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The One Ring Forums: Tolkien Topics: Movie Discussion: The Hobbit:
Storybook Spoilers - "Hunter Orcs"
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Shelob'sAppetite
Valinor

Nov 7 2012, 9:06pm

Post #51 of 60 (99 views)
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That is one of the few things that works well in FOTR [In reply to] Can't Post

And makes Middle Earth seem like a vast world, rather than a place where everyone and everything is connected to one bad guy, and a few good guys.


Shelob'sAppetite
Valinor

Nov 7 2012, 9:07pm

Post #52 of 60 (96 views)
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There have been numerous confirmations [In reply to] Can't Post

That the warg riders, and the hunter orcs, are from Dol Guldur. Just don't remember where those came from! Smile


Macfeast
Rohan


Nov 7 2012, 9:56pm

Post #53 of 60 (91 views)
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Did it actually hurt the film? [In reply to] Can't Post

This is the first time, ever, I've heard it suggested that the episodic, and non-personal nature of the monster battles of FOTR, had a negative impact upon the film.

I say, the inclusion of monsters without a direct relation to Sauron worked perfectly fine in FOTR; No reason it couldn't have worked equally well in AUJ. There's still going to be plenty of time left for connecting the dwarves' storyline with the Necromancer; Establishing it this early almost seems like rushing it.


(This post was edited by Macfeast on Nov 7 2012, 10:03pm)


Shelob'sAppetite
Valinor

Nov 7 2012, 10:51pm

Post #54 of 60 (73 views)
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Agreed 100% [In reply to] Can't Post

And it worries me greatly that PJ recently stated that nothing at all in a film should seem random. This obsession with neatly connecting everything might even be what's responsible for the lengthy running time...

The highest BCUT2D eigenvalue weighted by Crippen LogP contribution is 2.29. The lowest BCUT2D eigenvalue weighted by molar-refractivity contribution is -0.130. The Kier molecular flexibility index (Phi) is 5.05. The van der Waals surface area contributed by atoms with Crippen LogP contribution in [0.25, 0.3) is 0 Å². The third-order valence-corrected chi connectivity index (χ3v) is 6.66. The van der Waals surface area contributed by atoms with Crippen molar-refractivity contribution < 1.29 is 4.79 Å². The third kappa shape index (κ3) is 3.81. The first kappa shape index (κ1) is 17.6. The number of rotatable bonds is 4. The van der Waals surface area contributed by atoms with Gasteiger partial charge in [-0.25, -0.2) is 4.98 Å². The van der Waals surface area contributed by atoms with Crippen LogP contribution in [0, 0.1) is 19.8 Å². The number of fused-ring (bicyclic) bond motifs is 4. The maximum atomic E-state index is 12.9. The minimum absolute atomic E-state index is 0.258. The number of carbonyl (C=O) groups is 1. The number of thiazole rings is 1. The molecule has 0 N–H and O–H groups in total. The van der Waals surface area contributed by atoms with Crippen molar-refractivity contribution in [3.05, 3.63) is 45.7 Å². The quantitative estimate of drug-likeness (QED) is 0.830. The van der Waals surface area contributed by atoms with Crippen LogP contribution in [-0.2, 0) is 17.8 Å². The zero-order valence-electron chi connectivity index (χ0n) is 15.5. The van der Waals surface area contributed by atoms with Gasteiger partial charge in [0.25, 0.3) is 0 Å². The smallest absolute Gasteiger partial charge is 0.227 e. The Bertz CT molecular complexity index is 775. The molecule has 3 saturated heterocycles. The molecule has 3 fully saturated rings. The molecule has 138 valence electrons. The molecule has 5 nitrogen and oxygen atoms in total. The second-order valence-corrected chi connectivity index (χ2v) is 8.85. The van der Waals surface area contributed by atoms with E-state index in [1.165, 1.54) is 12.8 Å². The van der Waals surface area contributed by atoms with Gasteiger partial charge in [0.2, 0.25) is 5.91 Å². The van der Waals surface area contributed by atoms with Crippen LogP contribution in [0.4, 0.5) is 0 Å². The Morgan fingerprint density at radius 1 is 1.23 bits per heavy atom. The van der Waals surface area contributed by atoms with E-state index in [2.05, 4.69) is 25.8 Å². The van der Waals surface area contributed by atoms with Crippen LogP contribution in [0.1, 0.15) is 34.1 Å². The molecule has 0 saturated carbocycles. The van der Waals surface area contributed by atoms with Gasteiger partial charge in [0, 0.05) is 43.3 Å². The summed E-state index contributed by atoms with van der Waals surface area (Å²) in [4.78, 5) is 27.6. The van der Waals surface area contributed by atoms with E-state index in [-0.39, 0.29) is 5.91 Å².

starlesswinter
Lorien

Nov 7 2012, 11:46pm

Post #55 of 60 (83 views)
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Yes, I believe it does SLIGHTLY hurt the film [In reply to] Can't Post

But I'm looking at it in terms of structure and pace, not as a reflection of Middle-Earth seeming real. FOTR has the benefit of being linear in nature, but it is also very repetitive in parts:

New location (Weathertop) --> New monster battle (Nazgul)
Next location (Moria gate) --> New monster battle (Watcher)
Next location (Balin's tomb) --> New monster battle (Moria orcs)
Next location (Bridge of Khazad-Dum) --> New monster battle (Balrog)
And so on...

It's very much a pattern of introducing a new awe-inspiring location where the music swells and then some new creature eventually attacks, whereas TTT and ROTK are far more intimate with battles that have more of an actual effect on the members of the Fellowship. FOTR acts more as a series of vignettes, which is not a bad thing itself, but my point is that the battles/villains in the next two films feel more poignant because there's more invested in them. I believe the Rotten Tomatoes "consensus" of FOTR even states something similar, or did at one point. Not that Rotten Tomatoes is the definitive review of the film, but at least it shows that other people have noticed something along these lines.


starlesswinter
Lorien

Nov 8 2012, 12:14am

Post #56 of 60 (76 views)
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Re: Random [In reply to] Can't Post